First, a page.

Woke Mobs Shout “Crucify!” — But Easter Shows Us a Better Way

Woke mobs aren’t new. There was one out and about on Good Friday, if you recall.

Following a Passover custom, Pilate offered to release Jesus, if the crowds so wished. But the leading priests stirred up the people, until in unison they shouted, “Crucify him!”

“Why?” Pilate shot back. “What crime has he committed?”

At this point, the Gospel of Mark informs us that the mob roared even louder, “Crucify him!”

Doesn’t it all sound so familiar?

Intolerance is a staple of human nature. But in this project called the West, all things considered, we’ve done a reasonably good job of keeping it in check. We carved out a public square that gave space to a broad range of ideas — some of them quite terrible if we’re honest. Only in such a way, in fact, could we have arrived at the many good ideas that we’ve embraced.

In the not-so-distant past, the noble disposition of Westerners was, “I disapprove of what you say, but I will defend to the death your right to say it.” This sort of intellectual integrity was a hallmark of Western debate; a high point of our civilisation.

In a window of time that can be measured in just years, a conglomeration of late modern forces have battered this bulwark and begun to storm the gate. Identity politics, corporate virtue-signalling, cancel culture, and many other weapons of the woke mob have proven very effective in suppressing the marketplace of ideas.

With so much anger raging around us, it’s tempting to be dragged into it ourselves. But Easter shows us a better way.

Jesus wasn’t afraid to push back on the clever word games of the Pharisees when the occasion called for it. He was no pushover.

But He also knew when to remain silent, and He knew how to show mercy and forgiveness. Good Friday was one such moment.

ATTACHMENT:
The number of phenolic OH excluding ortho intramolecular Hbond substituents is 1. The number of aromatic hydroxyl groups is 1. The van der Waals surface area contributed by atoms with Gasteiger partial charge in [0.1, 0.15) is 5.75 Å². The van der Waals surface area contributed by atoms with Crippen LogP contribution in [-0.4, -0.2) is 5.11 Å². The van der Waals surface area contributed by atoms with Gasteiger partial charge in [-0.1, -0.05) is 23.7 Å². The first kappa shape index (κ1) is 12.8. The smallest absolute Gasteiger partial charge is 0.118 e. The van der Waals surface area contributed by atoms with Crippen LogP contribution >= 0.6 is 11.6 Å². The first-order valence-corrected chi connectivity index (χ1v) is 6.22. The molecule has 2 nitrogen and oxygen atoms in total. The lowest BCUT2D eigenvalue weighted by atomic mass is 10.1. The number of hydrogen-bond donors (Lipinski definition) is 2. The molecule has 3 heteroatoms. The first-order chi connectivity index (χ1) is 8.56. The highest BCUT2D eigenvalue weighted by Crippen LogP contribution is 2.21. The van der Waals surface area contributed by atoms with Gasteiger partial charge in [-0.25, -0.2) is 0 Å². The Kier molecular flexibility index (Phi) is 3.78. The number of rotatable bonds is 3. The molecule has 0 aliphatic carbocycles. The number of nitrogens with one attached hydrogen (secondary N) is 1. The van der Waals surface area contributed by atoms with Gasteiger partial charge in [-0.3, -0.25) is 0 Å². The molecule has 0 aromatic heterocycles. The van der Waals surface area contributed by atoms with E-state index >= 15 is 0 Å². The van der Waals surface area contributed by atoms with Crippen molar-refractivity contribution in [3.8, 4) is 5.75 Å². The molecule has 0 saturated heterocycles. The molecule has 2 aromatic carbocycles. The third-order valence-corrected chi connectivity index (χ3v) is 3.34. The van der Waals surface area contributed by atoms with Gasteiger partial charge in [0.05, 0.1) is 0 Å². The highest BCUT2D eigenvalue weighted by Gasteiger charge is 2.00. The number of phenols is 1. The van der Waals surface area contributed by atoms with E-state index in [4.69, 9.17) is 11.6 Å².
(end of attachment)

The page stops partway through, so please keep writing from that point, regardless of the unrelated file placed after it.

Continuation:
“He was oppressed and treated harshly, yet He never said a word,” the Scriptures say.

“He was led like a lamb to the slaughter. And as a sheep is silent before the shearers, He did not open His mouth.”

Jesus the Nazarene didn’t need to defend Himself, because He knew what He had come to accomplish.

“Unjustly condemned, He was led away… He was counted among the rebels. He bore the sins of many and interceded for rebels.”

Westerners today might dismiss Christianity or its specifics, like the death and resurrection of Jesus. But the free, secular, democratic societies we have long enjoyed owe their heritage to the Christian faith — and to the Christ Who gave rise to it.

In the words of New Testament historian John Dickson, “Our culture remains cruciform long after it stopped being Christian.” Dickson describes the suffering and willing death of Christ as “nothing less than a humility revolution”:

Honour and shame are turned on their heads. The highly honoured Jesus lowered Himself to a shameful cross and, yet, in so doing became an object not of scorn but of worship and emulation… Honour has been redefined, greatness recast. If the greatest man we have ever known chose to forgo his status for the good of others, reasoned the early Christians, greatness must consist in humble service.

Thousands of years on from Good Friday, our memory of these matters has faded — and that may help explain the widespread return of the woke mob mentality.

This makes the message of Easter even more timely. The kind of meekness, humility and forgiveness displayed by Jesus are in short supply today. It might be time to resurrect them.

[Photo: BigStock]

By |2021-04-02T13:08:16+11:00April 2nd, 2021|Faith, Freedom|0 Comments

About the Author:

Kurt Mahlburg is Canberra Declaration's Features Editor. He also works as a primary school teacher and a freelance writer. He blogs at Cross + Culture and is a regular contributor at the Spectator Australia, MercatorNet, Caldron Pool and The Good Sauce, among other online publications.

Kurt has published a book, Cross and Culture: Can Jesus Save the West?, with rigorous analysis of the modern malaise in Western society.

He has a particular interest in speaking the truths of Jesus into the public square in a way that makes sense to a secular culture and that gives Christians courage to do the same.

Kurt has also studied architecture, has lived for two years on a remote island in Indonesia, is fluent in several Indonesian languages, and among his other interests are philosophy, history, surf, the outdoors, and travel.

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